As the fall semester begins, busy lives start up again for students across campus. Between classes, extracurricular activities and jobs, it’s easy to forget to prioritize your mental health. Here are some suggestions for staying healthy and maintaining balance as the semester ramps up.
Try something new
Whether you’re a freshman, senior or anywhere in between, it can be hard to leave your comfort zone when it comes to life on campus, but that can be one of the most impactful ways to expand your intellectual curiosity. Oftentimes, we gravitate toward activities we are comfortable with, but there are a lot of positives to be gained by trying something new. Take a class in a subject area you have never been exposed to. Join an activity that you have never done before. Study with new classmates. Explore a different part of Atlanta, such as the Atlanta BeltLine, the National Museum for Civil and Human Rights, or the World of Coca-Cola. In doing so, your learning can increase and you can meet people you would have never thought to be surrounded by. While it can be hard to get outside of the box at first, it will pay off!
Get enough sleep
Being a student at Emory is not a cake walk. That being said, getting enough sleep is essential. Staying up until 3 a.m. on a school night to finish an assignment is not healthy. Getting enough sleep can improve your retention between 20 and 40 percent, and you can feel more refreshed the following morning. Routine is important for yourself and for your body. Having a consistent sleep schedule makes a difference in mental functioning as well as in your emotional and physical health and overall well-being.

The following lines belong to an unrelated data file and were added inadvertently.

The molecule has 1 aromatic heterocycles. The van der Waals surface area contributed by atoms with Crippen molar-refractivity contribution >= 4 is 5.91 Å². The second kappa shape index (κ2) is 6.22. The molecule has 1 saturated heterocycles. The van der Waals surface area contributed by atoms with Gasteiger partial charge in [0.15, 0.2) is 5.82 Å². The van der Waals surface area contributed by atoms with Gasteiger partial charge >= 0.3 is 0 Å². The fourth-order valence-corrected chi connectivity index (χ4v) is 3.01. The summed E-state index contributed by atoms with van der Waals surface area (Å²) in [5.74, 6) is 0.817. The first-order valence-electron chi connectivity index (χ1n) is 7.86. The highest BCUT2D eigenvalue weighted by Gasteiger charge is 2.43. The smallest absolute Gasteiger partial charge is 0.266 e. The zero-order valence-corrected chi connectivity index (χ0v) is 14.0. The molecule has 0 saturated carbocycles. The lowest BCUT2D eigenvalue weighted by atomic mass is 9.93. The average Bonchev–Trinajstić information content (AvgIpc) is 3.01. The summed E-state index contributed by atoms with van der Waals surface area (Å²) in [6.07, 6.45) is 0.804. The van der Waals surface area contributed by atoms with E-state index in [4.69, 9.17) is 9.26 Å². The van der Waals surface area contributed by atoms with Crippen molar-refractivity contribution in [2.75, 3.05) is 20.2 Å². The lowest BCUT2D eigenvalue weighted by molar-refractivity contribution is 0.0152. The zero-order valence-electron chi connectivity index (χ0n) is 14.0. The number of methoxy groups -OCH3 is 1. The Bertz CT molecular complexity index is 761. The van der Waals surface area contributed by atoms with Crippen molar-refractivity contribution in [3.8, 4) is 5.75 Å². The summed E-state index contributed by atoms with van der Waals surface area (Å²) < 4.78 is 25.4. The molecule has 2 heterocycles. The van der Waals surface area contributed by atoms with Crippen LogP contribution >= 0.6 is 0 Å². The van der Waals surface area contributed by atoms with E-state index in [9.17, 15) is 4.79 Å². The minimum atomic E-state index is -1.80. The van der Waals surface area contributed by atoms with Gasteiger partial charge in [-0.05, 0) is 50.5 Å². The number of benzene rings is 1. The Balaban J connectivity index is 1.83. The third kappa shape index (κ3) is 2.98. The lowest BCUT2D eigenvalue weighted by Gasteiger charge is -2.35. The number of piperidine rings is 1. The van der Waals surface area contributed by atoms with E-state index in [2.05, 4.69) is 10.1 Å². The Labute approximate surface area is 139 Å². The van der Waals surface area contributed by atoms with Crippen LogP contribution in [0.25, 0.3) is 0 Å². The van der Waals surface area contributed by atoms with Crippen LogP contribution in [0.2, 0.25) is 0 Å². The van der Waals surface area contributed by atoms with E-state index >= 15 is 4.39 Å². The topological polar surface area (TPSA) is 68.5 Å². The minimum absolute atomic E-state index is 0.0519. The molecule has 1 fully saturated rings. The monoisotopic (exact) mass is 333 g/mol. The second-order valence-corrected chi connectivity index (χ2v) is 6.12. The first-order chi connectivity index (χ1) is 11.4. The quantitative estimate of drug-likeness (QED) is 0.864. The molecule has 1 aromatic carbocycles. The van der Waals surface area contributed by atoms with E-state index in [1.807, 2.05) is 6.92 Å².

Add exercise into your routine
Classes and on-campus involvements are time-consuming, but just like getting enough sleep is essential, it is important to move. Exercise is one of the best things to do for your mental health, and it is a great idea to break a sweat and have a healthy distraction from everything going on. A regular exercise schedule “can help keep your thinking, learning and judgment skills sharp as you age” and “reduce your risk of depression and anxiety,” according to the Center for Disease Control and Prevention. There are many opportunities on and around campus to get active, such as weightlifting at the Woodruff Physical Education Center, riding a bike on the Stone Mountain Trail or going for a walk or run in Lullwater Park. It’s different for everyone, and there’s no right way to stay active, but it’s important to move!
Be busy, not overwhelmed
Staying busy is important. Doing so can lead to surprising benefits such as increased creativity, productivity and positivity. It’s great to be well-rounded and involved outside of class, but at the same time, it is important to find a good balance between your involvements and not doing too much, with the latter likely leading to excess stress, anxiety and pressure.
A great way to prioritize your well-being is to schedule breaks to do things you enjoy. Whether that’s going for a walk on the quad, attending a Dooley After Dark event or watching a student directed play, everyone has different interests and distinct ways they would like to spend their downtime. Scheduling relaxation into your week can increase productivity and happiness. Do what makes you happy, and preserve this time for yourself to keep your spirits high.
Reach out when you need it
Above are the regular things you can do to destress, but if it ever gets to a point where you need external help, there are ample resources to take advantage of when you need it. Emory students have access to Counseling and Psychological Services (CAPS) as well as TimelyCare on a 24/7 basis. If you are on campus, you can reach the Emory Police Department at 404-727-6115. Additionally, in times of crisis, anyone in the U.S. can now call the number +988, which is the new suicide prevention hotline implemented this summer.